In 2001, three years into his career, Jaquiss wrote an investigative story on Whitaker Middle School in Portland. The school, the worst in the state, contained high levels of radon, a colorless, odorless radioactive gas that’s known to be the second-leading cause of lung cancer deaths. There was also toxic mold.

Using inspection records and memos, Jaquiss found that the school district knew about the radioactive gas for more than a decade but never informed the faculty, students, or the students’ parents. The middle school was closed down and demolished after the article ran.

It wasn’t much later that Goldschmidt, now a prominent businessman, announced plans to lead an effort to purchase Portland General Electric, the state’s largest public utility, with backing from a private investment firm.

Jaquiss’s editors thought it might be wise to have their dogged and financially savvy reporter look into Goldschmidt’s business dealings. Jaquiss’s approach to the assignment offers lessons for any reporter trying to develop investigative chops.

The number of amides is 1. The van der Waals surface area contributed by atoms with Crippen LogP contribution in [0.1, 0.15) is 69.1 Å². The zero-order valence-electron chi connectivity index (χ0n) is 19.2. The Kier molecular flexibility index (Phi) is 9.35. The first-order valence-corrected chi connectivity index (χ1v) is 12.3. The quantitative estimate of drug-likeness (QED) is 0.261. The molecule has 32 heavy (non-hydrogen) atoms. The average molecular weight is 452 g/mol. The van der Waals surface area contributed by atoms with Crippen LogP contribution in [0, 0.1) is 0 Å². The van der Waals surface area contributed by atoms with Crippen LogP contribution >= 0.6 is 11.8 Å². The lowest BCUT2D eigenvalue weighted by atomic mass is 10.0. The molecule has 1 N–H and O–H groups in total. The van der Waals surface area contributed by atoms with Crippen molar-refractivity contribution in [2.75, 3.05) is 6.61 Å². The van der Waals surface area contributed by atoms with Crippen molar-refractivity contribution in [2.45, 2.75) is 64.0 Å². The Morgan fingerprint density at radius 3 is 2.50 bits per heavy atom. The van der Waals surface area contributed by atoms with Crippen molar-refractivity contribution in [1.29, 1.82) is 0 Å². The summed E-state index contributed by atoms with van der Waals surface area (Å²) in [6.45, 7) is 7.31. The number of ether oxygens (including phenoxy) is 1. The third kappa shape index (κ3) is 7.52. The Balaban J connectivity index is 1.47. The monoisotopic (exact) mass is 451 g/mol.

In early 2004, Jaquiss picked up the phone and called then-State Senator Vicki Walker, a Democrat in Oregon known for being an outspoken critic of Goldschmidt. She had tried unsuccessfully to prevent him from being appointed to the Oregon State Board of Education in January of that year, and she seemed like a good person to ask about him.

“If anyone knows anything Goldschmidt didn’t want widely known, they would have shared it with this person,” Jaquiss says.

But Walker didn’t know of any secret business dealings involving Goldschmidt. What she did know was that the former governor had been involved in some type of affair when he was serving as Portland’s mayor in the ’70s.

Jaquiss wasn’t interested. It had long been rumored that Goldschmidt had a reputation as a womanizer, and Jaquiss wasn’t going to spend time chasing down a rumor.


The little Willamette Week surfaced the powerful place alternative weeklies still hold amid shrinking community and regional dailies.